Twenty representatives of American trade unions, labor and human rights groups, investors, brands and retailers called on Secretary Clinton to raise with Uzbek President Islam Karimov the need to permit the International Labour Organisation (ILO) to enter Uzbekistan to inspect conditions in the cotton fields.
Reliable reports indicate year that as many as 1.5 million children are removed from school and forced to work in the harvest.
The letter indicates that a number of years of dialogue have gone on with the Uzbek government about these concerns without action:
We do recognize this is a complex problem that will require time to address. However, we note with grave concern that the steps we had supported three years ago as the first and simplest 'good faith' measures that might have been taken by the Government of Uzbekistan have, to date, not been taken.
Uzbek human rights monitors and journalists have reported numerous instances this year of children as young as 8 and 10 picking cotton, with many students aged 12-14, below the allowable standard for some types of labour. They have also uncovered confirmation that Uzbek state officials deliberately mobilize students through coercion and threats and plan for their exploitation in the annual cotton harvest.
Clinton is touring through Asia to bolster ties with regional powers involved in supplying troops in Afghanistan. She made an unannounced visit to Afghanistan today. The Secretary plans to visit the General Motors plant in Tashkent.
The full text of the letter is as follows:
October 19, 2011
Secretary of State Hillary Clinton
US Department of State
Dear Secretary Clinton,
We represent a broad, international coalition of human rights organizations, trade unions , brands and retailers, investors, industry associations and other nongovernmental organizations brought together by our common concern over continued use of forced child labor in Uzbekistan . We understand you will be visiting Uzbekistan shortly, and urge you to make a priority of this issue in any discussions with the Uzbek government.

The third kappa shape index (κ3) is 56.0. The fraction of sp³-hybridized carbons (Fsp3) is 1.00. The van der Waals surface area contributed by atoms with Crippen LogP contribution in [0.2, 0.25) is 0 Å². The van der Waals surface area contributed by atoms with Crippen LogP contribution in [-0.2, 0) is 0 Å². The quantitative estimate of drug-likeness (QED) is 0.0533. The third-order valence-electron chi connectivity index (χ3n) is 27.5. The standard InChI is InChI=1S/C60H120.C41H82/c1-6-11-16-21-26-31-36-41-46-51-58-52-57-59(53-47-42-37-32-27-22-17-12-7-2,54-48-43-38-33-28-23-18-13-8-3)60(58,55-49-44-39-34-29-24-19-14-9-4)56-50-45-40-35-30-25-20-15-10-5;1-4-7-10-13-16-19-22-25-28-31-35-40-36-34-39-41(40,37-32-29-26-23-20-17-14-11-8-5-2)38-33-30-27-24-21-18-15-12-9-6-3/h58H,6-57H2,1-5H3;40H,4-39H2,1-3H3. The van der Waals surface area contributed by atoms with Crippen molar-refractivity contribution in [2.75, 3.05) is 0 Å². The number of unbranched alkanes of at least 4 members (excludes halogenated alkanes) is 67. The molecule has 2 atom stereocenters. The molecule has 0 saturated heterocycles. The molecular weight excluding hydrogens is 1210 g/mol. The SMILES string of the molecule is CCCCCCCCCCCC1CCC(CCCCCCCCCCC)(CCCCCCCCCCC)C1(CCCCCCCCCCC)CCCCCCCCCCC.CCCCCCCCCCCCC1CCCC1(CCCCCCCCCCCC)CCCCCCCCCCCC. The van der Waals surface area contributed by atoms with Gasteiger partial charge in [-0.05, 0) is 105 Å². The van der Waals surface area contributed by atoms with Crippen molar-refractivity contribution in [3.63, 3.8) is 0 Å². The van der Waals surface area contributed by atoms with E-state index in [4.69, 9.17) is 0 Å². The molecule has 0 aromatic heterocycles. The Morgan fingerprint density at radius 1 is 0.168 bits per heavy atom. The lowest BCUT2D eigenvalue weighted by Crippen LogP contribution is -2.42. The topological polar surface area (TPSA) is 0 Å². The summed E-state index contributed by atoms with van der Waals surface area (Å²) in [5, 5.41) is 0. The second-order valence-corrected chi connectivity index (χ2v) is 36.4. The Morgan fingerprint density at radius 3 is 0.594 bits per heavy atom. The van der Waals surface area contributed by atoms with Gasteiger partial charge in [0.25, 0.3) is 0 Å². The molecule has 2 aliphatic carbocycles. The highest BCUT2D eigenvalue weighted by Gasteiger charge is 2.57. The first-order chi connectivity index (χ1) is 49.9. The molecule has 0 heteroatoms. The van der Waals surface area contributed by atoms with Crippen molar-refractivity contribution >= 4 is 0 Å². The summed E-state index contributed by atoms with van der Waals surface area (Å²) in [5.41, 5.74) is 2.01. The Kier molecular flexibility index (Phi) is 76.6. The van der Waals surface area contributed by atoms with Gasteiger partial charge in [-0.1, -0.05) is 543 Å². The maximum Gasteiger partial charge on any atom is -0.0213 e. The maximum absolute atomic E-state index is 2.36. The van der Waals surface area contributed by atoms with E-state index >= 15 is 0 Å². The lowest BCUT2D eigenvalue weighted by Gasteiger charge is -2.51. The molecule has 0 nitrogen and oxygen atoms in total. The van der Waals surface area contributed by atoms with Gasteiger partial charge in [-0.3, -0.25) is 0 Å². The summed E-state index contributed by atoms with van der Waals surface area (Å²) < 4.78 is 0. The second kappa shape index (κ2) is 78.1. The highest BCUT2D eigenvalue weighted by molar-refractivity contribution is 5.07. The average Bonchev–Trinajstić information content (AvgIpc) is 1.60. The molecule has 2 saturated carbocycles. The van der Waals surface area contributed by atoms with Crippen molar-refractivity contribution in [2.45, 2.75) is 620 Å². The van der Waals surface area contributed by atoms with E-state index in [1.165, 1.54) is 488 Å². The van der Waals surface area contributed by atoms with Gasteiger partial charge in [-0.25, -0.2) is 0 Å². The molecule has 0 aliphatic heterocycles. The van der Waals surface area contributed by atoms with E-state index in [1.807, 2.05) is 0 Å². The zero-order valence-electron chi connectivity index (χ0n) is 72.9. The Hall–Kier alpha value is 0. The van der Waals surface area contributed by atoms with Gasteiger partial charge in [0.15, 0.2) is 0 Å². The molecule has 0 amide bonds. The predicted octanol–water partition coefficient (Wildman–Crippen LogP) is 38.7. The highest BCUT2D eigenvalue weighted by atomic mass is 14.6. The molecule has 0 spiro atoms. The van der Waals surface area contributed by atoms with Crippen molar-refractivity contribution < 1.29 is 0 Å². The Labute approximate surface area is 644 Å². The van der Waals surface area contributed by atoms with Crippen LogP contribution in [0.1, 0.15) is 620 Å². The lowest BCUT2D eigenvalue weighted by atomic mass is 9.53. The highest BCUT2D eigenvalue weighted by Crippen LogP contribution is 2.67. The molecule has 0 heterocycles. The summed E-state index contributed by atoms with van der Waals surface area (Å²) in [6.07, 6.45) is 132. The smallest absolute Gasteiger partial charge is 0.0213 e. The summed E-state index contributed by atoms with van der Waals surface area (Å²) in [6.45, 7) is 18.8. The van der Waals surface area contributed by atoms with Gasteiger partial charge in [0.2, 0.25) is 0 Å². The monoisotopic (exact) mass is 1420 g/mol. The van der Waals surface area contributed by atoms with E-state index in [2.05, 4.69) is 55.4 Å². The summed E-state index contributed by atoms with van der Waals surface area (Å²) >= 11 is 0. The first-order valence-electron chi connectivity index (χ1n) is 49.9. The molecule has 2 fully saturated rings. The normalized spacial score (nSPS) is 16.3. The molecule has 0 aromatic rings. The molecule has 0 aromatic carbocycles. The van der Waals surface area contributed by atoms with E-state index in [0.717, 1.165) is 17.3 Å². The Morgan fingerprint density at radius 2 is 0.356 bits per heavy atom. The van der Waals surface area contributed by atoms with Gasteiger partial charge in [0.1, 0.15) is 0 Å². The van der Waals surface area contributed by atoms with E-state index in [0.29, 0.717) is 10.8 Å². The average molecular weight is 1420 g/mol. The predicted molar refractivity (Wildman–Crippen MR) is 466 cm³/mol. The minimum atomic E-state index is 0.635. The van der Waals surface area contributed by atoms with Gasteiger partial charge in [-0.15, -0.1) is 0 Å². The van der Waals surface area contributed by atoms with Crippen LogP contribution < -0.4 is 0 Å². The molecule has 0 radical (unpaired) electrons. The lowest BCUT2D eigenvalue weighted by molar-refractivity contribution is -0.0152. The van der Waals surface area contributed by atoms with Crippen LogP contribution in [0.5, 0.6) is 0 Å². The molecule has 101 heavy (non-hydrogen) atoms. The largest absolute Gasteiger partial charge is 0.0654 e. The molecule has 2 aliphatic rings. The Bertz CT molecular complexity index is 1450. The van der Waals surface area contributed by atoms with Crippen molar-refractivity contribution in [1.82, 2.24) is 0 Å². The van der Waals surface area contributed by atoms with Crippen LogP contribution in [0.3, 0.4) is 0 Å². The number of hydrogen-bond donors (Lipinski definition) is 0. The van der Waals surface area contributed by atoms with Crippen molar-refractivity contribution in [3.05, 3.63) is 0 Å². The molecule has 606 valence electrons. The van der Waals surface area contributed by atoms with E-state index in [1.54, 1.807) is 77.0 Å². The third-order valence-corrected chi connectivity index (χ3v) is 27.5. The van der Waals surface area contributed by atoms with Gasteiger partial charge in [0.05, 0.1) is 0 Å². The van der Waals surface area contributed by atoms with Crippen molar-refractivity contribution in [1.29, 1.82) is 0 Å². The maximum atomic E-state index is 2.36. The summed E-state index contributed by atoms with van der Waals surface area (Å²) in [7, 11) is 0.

As you are aware, your visit also coincides with the opening of the fall harvest in Uzbekistan, when an estimated 1 1/2 million children are compelled to pick cotton. Recent spot reports and photographs circulated by activists within Uzbekistan have documented that children as young as 8 are currently being removed from school and forced to participate in the cotton harvest. The spot reports indicate that, despite cosmetic measures by the Uzbek government to respond to international concerns, the practice of widespread mobilization of children and youths continues unabated in the current harvest.
We have appreciated the opportunity to communicate these concerns directly with you, and with senior staff at the State Department, over the past three years, and look forward to further engagement with the Department on this important issue, particularly in the run-up to the 2012 International Labor Conference. We do recognize this is a complex problem that will require time to address. However, we note with grave concern that the steps we had supported three years ago as the first and simplest 'good faith' measures that might have been taken by the Government of Uzbekistan have, to date, not been taken.
We continue to believe that the only step that can truly demonstrate that the government in Taskhent is interested in making significant efforts to address this problem is for it to invite the International Labour Organization (ILO) to send a high level observer mission, as recommended by the ILO's Committee on the Application of Standards, to assess child labor in Uzbekistan during the cotton harvest. As you are aware, for the second year since this recommendation was first put forward, the Government of Uzbekistan has refused to allow such a mission, even though this would have been a natural follow-on to Uzbekistan's ratification of the ILO's child labor conventions.
We urge you to indicate that unless the Government of Uzbekistan takes this key step, and thereby demonstrates a willingness to make significant efforts to combat forced child labor, they risk a downgrade to Tier III on the State Department's Trafficking in Persons list, and the consequences that may trigger.
We appreciate the opportunity to share with you our ongoing concern with forced child labor in Uzbekistan's cotton production, and look forward to further engagement with the Department on this important issue.
American Apparel & Footwear Association (AAFA)
American Federation of Teachers
Boston Common Asset Management
Calvert Asset Management
CREA: Center for Reflection, Action and Education
Child Labor Coalition
Fair Labor Association
Human Rights Watch
Interfaith Center on Corporate Responsibility
International Labor Rights Forum
National Consumers League
National Retail Federation
Responsible Sourcing Network
Retail Industry Leaders Association
Open Society Foundations
Social Accountability International (SAI)
U.S. Association of Importers of Textiles and Apparel (USA-ITA)
United States Council for International Business